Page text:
- Be informed. Hang out where your affiliates hang out like ABestWeb.com, the largest affiliate forum out there. There are other forums out there but you’ll get the truth here.
- Don’t ask the toolbar affiliate if they are in compliance with network and ethical standards. I can tell you now the answer will always be “yes”. Sometimes they may say they had a “bug” or “glitch” in the past but that has been fixed now. These bugs and glitches often show up during the Christmas shopping season. Coincidence? Do your own research and judge for yourself.
Parasites and toolbar affiliates may very well cause you to break this agreement. How? A normal affiliate promotes you, a visitor comes to their site, sees your products, clicks through to your site and they buy something. When this happens, your agreement states this affiliate earned a commission. If you have parasite/toolbar affiliates, they likely will get credit for the sale so you won’t pay a commission to the first affiliate, even though they match all requirements necessary for a commissioned sale.
The more affiliates are exposed to parasites, the more they will avoid programs who accept them. With an affiliate program, you are always striving for that win-win and when you achieve it your program will grow. If you allow one affiliate to take away commissions earned by another affiliate you do not have a win-win. Affiliate marketing is big business. In what other business relationships would you allow this to happen and think your business partners would still want to do business with you?
December 1st, 2008, 10:55 AM #2
This is very informative. Thanks for the info!
December 1st, 2008, 04:07 PM #3
December 1st, 2008, 04:51 PM #4
Great post, Greg. You did a fine job of laying the cards on the table and explaining how the games are played. I will forward this thread to an old friend of mine who works in marketing with a big perfume company - unfortunately a company who is in bed with all the crooks. Their Aff Mgr must be earning a sweet bonus based on aff sales.
December 1st, 2008, 05:25 PM #5
December 1st, 2008, 06:00 PM #6Great (and important) post, Greg.
I'd like to add three more points to the practical tips you have outlined above:
(1) Fight such affiliate behavior on the pre-recruitment phase by spelling it clearly out in your affiliate program's Terms & Conditions that you do not work with such affiliates, and stand against such affiliate behavior. It will do two things for you: (i) tell a toolbar affiliate that they are not welcomed in your program, and (ii) reassure the good affiliates that you are serious about this business.
(2) Give preference to affiliate networks that are known for their anti-parasite stance (I would recommend looking at ShareASale, AvantLink and buy.at in the U.S., and PaidOnResults and buy.at in the U.K.).
(3) Remember that just as it is with any other affiliate program's Ts & C's violation, an affiliate that wasn't doing it when they initially signed up with your program, isn't guaranteed from starting doing it when they are already in your program. Active policing is key.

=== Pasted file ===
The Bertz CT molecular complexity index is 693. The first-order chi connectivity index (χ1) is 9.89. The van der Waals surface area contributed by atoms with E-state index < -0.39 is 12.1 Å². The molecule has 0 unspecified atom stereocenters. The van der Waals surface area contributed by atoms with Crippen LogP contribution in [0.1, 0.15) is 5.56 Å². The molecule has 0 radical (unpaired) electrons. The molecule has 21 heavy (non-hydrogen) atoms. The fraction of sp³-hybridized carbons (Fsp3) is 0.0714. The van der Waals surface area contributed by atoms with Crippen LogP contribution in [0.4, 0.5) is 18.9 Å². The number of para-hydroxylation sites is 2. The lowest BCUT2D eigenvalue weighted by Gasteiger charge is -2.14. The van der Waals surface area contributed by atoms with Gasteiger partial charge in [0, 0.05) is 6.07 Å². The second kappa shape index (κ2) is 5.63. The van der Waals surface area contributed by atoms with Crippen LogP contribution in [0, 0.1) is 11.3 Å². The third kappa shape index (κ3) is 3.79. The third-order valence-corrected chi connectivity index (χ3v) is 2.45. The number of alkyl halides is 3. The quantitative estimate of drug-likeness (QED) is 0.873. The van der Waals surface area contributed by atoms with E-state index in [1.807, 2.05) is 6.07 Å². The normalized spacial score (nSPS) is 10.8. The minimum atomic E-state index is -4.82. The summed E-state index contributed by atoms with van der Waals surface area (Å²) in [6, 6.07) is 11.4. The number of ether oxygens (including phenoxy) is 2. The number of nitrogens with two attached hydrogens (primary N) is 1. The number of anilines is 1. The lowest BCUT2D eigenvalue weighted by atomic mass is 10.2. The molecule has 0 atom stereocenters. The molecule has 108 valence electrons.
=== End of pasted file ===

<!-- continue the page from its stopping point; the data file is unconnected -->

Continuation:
Also, to re-emphasise the point that Greg has already made in passing, not all "loyalty affiliates" are bad (downloadable software is the red flag). If you are not sure, ask.
Geno Prussakov AM Navigator LLC Twitter.com/ePrussakov We Manage: These affiliate programs My Services: Affiliate program management, audit, consulting, speaking
December 1st, 2008, 08:17 PM #7
Greg and Geno,
Thanks for the great information. I have not been to active on ABW lately because I've been working on a clients new site which is performing very well. I am just about to start developing the affiliate program for this site just in time for the Affiliate Summit in Vegas. So information like this is very good for me, is there a standard affiliate policy template any of you guys know about that can be used as a shell for my affiliate program.
December 3rd, 2008, 11:41 AM #8
Great points Geno, thanks for adding that.
Chris, I don't know of any template. Look at many terms for existing programs and create your own based on what you liked and didn't like. Just don't copy anyone's though I've seen this done and it really makes the program look cheap when the terms are word for word of a competitor's terms and sometimes the competitor's name was missed in the copy and still showed. Not good. I created one and use it for a template for my other programs, just changing the necessary info.
December 3rd, 2008, 02:19 PM #9
Just wanted to thank Greg and Geno for some great info here, thanks guys!
December 8th, 2008, 08:36 AM #10
January 21st, 2009, 11:14 AM #11
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- January 20th, 2009
thank you for this Greg, very helpful!
January 21st, 2009, 02:46 PM #12
Promote through clean networks
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- September 26th, 2008
- Salt Lake City
Great info for any Merchant!